When jihadist and non-jihadist Religion of Peace brethren hang out together, as seems often to be the case in the United States and elsewhere, they (like coral and faux-coral snakes) can be difficult to distinguish until too late. In a combat situation overseas, distinguishing one from the other in time to prevent bad things can be impossible; the paranoia and recklessness attributed by some chairborne types to those who must make such decisions is probably merited only rarely.

  3. Tom Carter |

    I remember the snakes of Panama well, particularly the Bushmaster and Fer-de-Lance. They were constantly found slithering around in the Canal Zone (that’s how old I am!), particularly in the housing areas. Children and pets were at serious risk from snake bites. There was more than one instance of a mom looking out the kitchen window and seeing a kid sitting on the ground playing, with a Bushmaster in the grass nearby. Needless to say, resolving that situation took a certain steely coolness to get the kid out of danger without scaring the kid or the snake. Gorgas Hospital, the Army hospital in the Canal Zone (right across 4th of July Ave from Panama City territory) was a world leader in developing anti-venoms and treating poisonous snake bites. It was said that if you could get someone to Gorgas within 30 minutes of the bite, they could be saved.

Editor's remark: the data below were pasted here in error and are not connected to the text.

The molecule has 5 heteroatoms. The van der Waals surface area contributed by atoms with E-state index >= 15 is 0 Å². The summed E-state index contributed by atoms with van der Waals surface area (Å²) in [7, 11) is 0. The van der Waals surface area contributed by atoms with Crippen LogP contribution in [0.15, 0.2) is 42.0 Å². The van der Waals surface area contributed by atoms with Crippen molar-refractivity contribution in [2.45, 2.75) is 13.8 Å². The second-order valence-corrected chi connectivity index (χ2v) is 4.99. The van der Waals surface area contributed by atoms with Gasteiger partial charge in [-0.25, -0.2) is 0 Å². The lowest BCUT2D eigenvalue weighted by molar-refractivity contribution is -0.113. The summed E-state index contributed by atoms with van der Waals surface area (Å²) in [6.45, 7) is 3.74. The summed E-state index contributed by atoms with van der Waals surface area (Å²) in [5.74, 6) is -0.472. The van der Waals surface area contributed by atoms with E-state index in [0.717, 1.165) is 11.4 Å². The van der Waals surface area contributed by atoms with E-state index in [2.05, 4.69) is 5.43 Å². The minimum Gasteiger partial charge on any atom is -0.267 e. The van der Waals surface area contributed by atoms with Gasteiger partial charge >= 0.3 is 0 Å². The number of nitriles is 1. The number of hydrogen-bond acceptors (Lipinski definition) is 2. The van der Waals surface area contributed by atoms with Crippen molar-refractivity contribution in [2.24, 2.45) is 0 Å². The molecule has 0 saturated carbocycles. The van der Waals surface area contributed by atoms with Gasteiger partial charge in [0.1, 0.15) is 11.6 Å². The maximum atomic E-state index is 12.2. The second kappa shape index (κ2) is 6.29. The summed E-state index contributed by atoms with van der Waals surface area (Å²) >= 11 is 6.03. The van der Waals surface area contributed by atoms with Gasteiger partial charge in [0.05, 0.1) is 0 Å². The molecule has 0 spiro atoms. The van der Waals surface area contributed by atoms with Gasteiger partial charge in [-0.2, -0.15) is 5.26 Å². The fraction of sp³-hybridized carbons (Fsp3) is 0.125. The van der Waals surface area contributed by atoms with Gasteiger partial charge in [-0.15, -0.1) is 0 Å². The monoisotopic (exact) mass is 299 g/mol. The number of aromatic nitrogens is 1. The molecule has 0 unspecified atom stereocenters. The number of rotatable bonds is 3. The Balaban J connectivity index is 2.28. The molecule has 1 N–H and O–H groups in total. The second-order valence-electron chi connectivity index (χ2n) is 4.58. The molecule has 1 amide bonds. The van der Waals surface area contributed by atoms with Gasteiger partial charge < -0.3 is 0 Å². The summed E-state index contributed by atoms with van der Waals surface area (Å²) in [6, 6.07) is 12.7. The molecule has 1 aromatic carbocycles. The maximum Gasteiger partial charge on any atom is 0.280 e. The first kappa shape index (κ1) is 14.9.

Speaking of the reptiles of the Middle East (and, unfortunately, elsewhere), the analogy of not being able to tell the poisonous ones from the harmless ones is apt. My philosophy with snakes was always to treat any snake as being poisonous, i.e., kill them. It would be wrong to extend that kind of thinking to certain kinds of people, but then again….

  4. Dan Miller |

    My philosophy with snakes was always to treat any snake as being poisonous, i.e., kill them. It would be wrong to extend that kind of thinking to certain kinds of people, but then again….